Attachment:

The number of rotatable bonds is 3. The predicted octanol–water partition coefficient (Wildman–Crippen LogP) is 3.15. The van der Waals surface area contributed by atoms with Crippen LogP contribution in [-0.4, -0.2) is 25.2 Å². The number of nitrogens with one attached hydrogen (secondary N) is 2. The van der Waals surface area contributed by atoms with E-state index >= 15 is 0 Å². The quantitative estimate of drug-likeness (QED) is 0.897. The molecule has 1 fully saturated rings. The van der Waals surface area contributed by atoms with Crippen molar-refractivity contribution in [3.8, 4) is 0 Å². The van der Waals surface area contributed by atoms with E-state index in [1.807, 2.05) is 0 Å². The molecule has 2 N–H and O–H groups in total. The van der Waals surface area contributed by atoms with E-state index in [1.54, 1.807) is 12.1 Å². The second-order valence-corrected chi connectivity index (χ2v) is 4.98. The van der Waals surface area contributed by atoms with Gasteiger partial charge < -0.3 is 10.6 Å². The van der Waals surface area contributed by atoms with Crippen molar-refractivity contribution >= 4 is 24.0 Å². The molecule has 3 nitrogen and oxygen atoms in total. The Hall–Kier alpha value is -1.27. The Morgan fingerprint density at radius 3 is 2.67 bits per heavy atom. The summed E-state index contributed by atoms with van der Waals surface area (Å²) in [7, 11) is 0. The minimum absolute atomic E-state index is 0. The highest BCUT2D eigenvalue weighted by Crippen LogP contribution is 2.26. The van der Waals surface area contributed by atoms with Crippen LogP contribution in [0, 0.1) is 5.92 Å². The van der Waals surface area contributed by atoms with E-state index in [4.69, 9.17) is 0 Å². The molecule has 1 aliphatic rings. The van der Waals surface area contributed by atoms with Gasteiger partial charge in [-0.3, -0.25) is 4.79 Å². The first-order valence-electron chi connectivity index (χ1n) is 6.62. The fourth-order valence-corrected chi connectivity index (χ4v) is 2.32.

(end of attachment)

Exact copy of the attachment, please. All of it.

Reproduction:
The number of rotatable bonds is 3. The predicted octanol–water partition coefficient (Wildman–Crippen LogP) is 3.15. The van der Waals surface area contributed by atoms with Crippen LogP contribution in [-0.4, -0.2) is 25.2 Å². The number of nitrogens with one attached hydrogen (secondary N) is 2. The van der Waals surface area contributed by atoms with E-state index >= 15 is 0 Å². The quantitative estimate of drug-likeness (QED) is 0.897. The molecule has 1 fully saturated rings. The van der Waals surface area contributed by atoms with Crippen molar-refractivity contribution in [3.8, 4) is 0 Å². The van der Waals surface area contributed by atoms with E-state index in [1.807, 2.05) is 0 Å². The molecule has 2 N–H and O–H groups in total. The van der Waals surface area contributed by atoms with E-state index in [1.54, 1.807) is 12.1 Å². The second-order valence-corrected chi connectivity index (χ2v) is 4.98. The van der Waals surface area contributed by atoms with Gasteiger partial charge < -0.3 is 10.6 Å². The van der Waals surface area contributed by atoms with Crippen molar-refractivity contribution >= 4 is 24.0 Å². The molecule has 3 nitrogen and oxygen atoms in total. The Hall–Kier alpha value is -1.27. The Morgan fingerprint density at radius 3 is 2.67 bits per heavy atom. The summed E-state index contributed by atoms with van der Waals surface area (Å²) in [7, 11) is 0. The minimum absolute atomic E-state index is 0. The highest BCUT2D eigenvalue weighted by Crippen LogP contribution is 2.26. The van der Waals surface area contributed by atoms with Crippen LogP contribution in [0, 0.1) is 5.92 Å². The van der Waals surface area contributed by atoms with E-state index in [4.69, 9.17) is 0 Å². The molecule has 1 aliphatic rings. The van der Waals surface area contributed by atoms with Gasteiger partial charge in [-0.3, -0.25) is 4.79 Å². The first-order valence-electron chi connectivity index (χ1n) is 6.62. The fourth-order valence-corrected chi connectivity index (χ4v) is 2.32.